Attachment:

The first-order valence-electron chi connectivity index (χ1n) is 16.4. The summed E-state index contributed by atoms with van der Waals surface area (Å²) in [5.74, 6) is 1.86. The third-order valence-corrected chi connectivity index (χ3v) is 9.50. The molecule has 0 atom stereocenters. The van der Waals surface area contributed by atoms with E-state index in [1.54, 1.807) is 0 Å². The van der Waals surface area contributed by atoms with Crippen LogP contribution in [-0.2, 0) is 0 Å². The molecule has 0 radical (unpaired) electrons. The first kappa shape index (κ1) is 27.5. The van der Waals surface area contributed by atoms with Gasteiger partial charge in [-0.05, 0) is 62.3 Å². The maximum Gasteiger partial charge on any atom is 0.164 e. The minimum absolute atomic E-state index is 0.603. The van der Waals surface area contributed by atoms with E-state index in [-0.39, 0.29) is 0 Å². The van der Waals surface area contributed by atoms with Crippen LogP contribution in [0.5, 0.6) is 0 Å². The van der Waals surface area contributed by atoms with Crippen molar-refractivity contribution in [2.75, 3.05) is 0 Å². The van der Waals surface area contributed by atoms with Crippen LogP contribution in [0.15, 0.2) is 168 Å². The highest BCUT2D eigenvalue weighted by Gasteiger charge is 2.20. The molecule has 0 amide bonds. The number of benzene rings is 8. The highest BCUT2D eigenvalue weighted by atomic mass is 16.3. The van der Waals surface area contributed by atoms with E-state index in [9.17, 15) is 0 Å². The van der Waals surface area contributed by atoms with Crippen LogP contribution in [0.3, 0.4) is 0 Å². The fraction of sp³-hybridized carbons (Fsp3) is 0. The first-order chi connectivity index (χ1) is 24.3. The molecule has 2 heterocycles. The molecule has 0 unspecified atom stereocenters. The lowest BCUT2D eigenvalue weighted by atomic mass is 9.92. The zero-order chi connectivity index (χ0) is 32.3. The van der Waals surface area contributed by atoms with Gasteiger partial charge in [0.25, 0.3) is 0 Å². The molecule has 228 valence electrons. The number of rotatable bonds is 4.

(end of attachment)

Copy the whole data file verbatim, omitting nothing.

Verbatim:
The first-order valence-electron chi connectivity index (χ1n) is 16.4. The summed E-state index contributed by atoms with van der Waals surface area (Å²) in [5.74, 6) is 1.86. The third-order valence-corrected chi connectivity index (χ3v) is 9.50. The molecule has 0 atom stereocenters. The van der Waals surface area contributed by atoms with E-state index in [1.54, 1.807) is 0 Å². The van der Waals surface area contributed by atoms with Crippen LogP contribution in [-0.2, 0) is 0 Å². The molecule has 0 radical (unpaired) electrons. The first kappa shape index (κ1) is 27.5. The van der Waals surface area contributed by atoms with Gasteiger partial charge in [-0.05, 0) is 62.3 Å². The maximum Gasteiger partial charge on any atom is 0.164 e. The minimum absolute atomic E-state index is 0.603. The van der Waals surface area contributed by atoms with E-state index in [-0.39, 0.29) is 0 Å². The van der Waals surface area contributed by atoms with Crippen LogP contribution in [0.5, 0.6) is 0 Å². The van der Waals surface area contributed by atoms with Crippen molar-refractivity contribution in [2.75, 3.05) is 0 Å². The van der Waals surface area contributed by atoms with Crippen LogP contribution in [0.15, 0.2) is 168 Å². The highest BCUT2D eigenvalue weighted by Gasteiger charge is 2.20. The molecule has 0 amide bonds. The number of benzene rings is 8. The highest BCUT2D eigenvalue weighted by atomic mass is 16.3. The van der Waals surface area contributed by atoms with E-state index in [9.17, 15) is 0 Å². The van der Waals surface area contributed by atoms with Crippen LogP contribution in [0.3, 0.4) is 0 Å². The fraction of sp³-hybridized carbons (Fsp3) is 0. The first-order chi connectivity index (χ1) is 24.3. The molecule has 2 heterocycles. The molecule has 0 unspecified atom stereocenters. The lowest BCUT2D eigenvalue weighted by atomic mass is 9.92. The zero-order chi connectivity index (χ0) is 32.3. The van der Waals surface area contributed by atoms with Gasteiger partial charge in [0.25, 0.3) is 0 Å². The molecule has 228 valence electrons. The number of rotatable bonds is 4.